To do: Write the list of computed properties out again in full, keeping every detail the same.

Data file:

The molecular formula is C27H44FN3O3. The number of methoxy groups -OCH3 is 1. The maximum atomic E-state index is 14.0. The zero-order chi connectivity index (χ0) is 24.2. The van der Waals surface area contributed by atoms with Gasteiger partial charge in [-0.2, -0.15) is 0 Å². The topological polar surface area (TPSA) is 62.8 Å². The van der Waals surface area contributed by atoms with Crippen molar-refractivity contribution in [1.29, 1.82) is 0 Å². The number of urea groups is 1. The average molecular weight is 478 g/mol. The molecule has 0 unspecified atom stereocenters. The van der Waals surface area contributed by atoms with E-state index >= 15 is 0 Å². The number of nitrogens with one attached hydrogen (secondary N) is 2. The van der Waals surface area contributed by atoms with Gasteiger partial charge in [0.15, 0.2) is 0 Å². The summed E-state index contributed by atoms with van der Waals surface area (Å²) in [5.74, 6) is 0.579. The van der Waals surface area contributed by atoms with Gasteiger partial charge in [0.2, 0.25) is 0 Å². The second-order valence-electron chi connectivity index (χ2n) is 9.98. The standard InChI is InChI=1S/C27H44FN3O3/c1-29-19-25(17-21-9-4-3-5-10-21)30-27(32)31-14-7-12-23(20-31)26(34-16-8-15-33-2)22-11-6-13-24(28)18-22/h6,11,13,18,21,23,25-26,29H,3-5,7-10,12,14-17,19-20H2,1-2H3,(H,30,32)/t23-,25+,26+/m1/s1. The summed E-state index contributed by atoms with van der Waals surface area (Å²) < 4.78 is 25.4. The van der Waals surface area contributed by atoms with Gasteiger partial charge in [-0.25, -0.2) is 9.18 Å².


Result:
The molecular formula is C27H44FN3O3. The number of methoxy groups -OCH3 is 1. The maximum atomic E-state index is 14.0. The zero-order chi connectivity index (χ0) is 24.2. The van der Waals surface area contributed by atoms with Gasteiger partial charge in [-0.2, -0.15) is 0 Å². The topological polar surface area (TPSA) is 62.8 Å². The van der Waals surface area contributed by atoms with Crippen molar-refractivity contribution in [1.29, 1.82) is 0 Å². The number of urea groups is 1. The average molecular weight is 478 g/mol. The molecule has 0 unspecified atom stereocenters. The van der Waals surface area contributed by atoms with E-state index >= 15 is 0 Å². The number of nitrogens with one attached hydrogen (secondary N) is 2. The van der Waals surface area contributed by atoms with Gasteiger partial charge in [0.15, 0.2) is 0 Å². The summed E-state index contributed by atoms with van der Waals surface area (Å²) in [5.74, 6) is 0.579. The van der Waals surface area contributed by atoms with Gasteiger partial charge in [0.2, 0.25) is 0 Å². The second-order valence-electron chi connectivity index (χ2n) is 9.98. The standard InChI is InChI=1S/C27H44FN3O3/c1-29-19-25(17-21-9-4-3-5-10-21)30-27(32)31-14-7-12-23(20-31)26(34-16-8-15-33-2)22-11-6-13-24(28)18-22/h6,11,13,18,21,23,25-26,29H,3-5,7-10,12,14-17,19-20H2,1-2H3,(H,30,32)/t23-,25+,26+/m1/s1. The summed E-state index contributed by atoms with van der Waals surface area (Å²) < 4.78 is 25.4. The van der Waals surface area contributed by atoms with Gasteiger partial charge in [-0.25, -0.2) is 9.18 Å².